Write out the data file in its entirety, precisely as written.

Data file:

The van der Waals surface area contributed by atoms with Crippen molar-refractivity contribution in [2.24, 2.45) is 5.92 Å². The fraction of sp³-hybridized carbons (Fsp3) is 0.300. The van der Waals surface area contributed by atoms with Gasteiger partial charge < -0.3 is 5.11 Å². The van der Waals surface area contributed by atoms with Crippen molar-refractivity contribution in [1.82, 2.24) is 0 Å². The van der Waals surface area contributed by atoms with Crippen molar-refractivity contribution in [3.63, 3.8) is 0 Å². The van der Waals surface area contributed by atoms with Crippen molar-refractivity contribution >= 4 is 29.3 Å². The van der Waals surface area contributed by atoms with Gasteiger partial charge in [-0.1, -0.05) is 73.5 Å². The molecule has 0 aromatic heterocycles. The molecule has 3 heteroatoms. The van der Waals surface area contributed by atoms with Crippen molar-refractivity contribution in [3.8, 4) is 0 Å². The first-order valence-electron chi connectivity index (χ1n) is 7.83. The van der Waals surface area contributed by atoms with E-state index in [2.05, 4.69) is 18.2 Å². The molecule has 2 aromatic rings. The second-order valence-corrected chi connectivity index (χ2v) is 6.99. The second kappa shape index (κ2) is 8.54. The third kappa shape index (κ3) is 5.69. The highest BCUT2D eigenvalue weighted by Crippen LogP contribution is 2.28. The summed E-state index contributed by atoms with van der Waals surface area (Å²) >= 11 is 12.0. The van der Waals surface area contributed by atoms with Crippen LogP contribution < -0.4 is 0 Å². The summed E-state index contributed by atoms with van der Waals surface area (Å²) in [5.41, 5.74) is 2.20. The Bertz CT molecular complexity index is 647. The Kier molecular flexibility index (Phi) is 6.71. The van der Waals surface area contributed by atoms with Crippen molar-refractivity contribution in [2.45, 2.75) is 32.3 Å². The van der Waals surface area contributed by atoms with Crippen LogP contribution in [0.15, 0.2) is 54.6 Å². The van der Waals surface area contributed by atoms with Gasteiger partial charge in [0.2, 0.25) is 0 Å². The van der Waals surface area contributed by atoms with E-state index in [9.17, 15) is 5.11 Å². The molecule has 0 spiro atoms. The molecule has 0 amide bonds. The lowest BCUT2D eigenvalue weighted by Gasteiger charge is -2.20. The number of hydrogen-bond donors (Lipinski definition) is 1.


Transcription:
The van der Waals surface area contributed by atoms with Crippen molar-refractivity contribution in [2.24, 2.45) is 5.92 Å². The fraction of sp³-hybridized carbons (Fsp3) is 0.300. The van der Waals surface area contributed by atoms with Gasteiger partial charge < -0.3 is 5.11 Å². The van der Waals surface area contributed by atoms with Crippen molar-refractivity contribution in [1.82, 2.24) is 0 Å². The van der Waals surface area contributed by atoms with Crippen molar-refractivity contribution in [3.63, 3.8) is 0 Å². The van der Waals surface area contributed by atoms with Crippen molar-refractivity contribution >= 4 is 29.3 Å². The van der Waals surface area contributed by atoms with Gasteiger partial charge in [-0.1, -0.05) is 73.5 Å². The molecule has 0 aromatic heterocycles. The molecule has 3 heteroatoms. The van der Waals surface area contributed by atoms with Crippen molar-refractivity contribution in [3.8, 4) is 0 Å². The first-order valence-electron chi connectivity index (χ1n) is 7.83. The van der Waals surface area contributed by atoms with E-state index in [2.05, 4.69) is 18.2 Å². The molecule has 2 aromatic rings. The second-order valence-corrected chi connectivity index (χ2v) is 6.99. The second kappa shape index (κ2) is 8.54. The third kappa shape index (κ3) is 5.69. The highest BCUT2D eigenvalue weighted by Crippen LogP contribution is 2.28. The summed E-state index contributed by atoms with van der Waals surface area (Å²) >= 11 is 12.0. The van der Waals surface area contributed by atoms with Crippen LogP contribution < -0.4 is 0 Å². The summed E-state index contributed by atoms with van der Waals surface area (Å²) in [5.41, 5.74) is 2.20. The Bertz CT molecular complexity index is 647. The Kier molecular flexibility index (Phi) is 6.71. The van der Waals surface area contributed by atoms with Crippen molar-refractivity contribution in [2.45, 2.75) is 32.3 Å². The van der Waals surface area contributed by atoms with Crippen LogP contribution in [0.15, 0.2) is 54.6 Å². The van der Waals surface area contributed by atoms with Gasteiger partial charge in [0.2, 0.25) is 0 Å². The van der Waals surface area contributed by atoms with E-state index in [9.17, 15) is 5.11 Å². The molecule has 0 spiro atoms. The molecule has 0 amide bonds. The lowest BCUT2D eigenvalue weighted by Gasteiger charge is -2.20. The number of hydrogen-bond donors (Lipinski definition) is 1.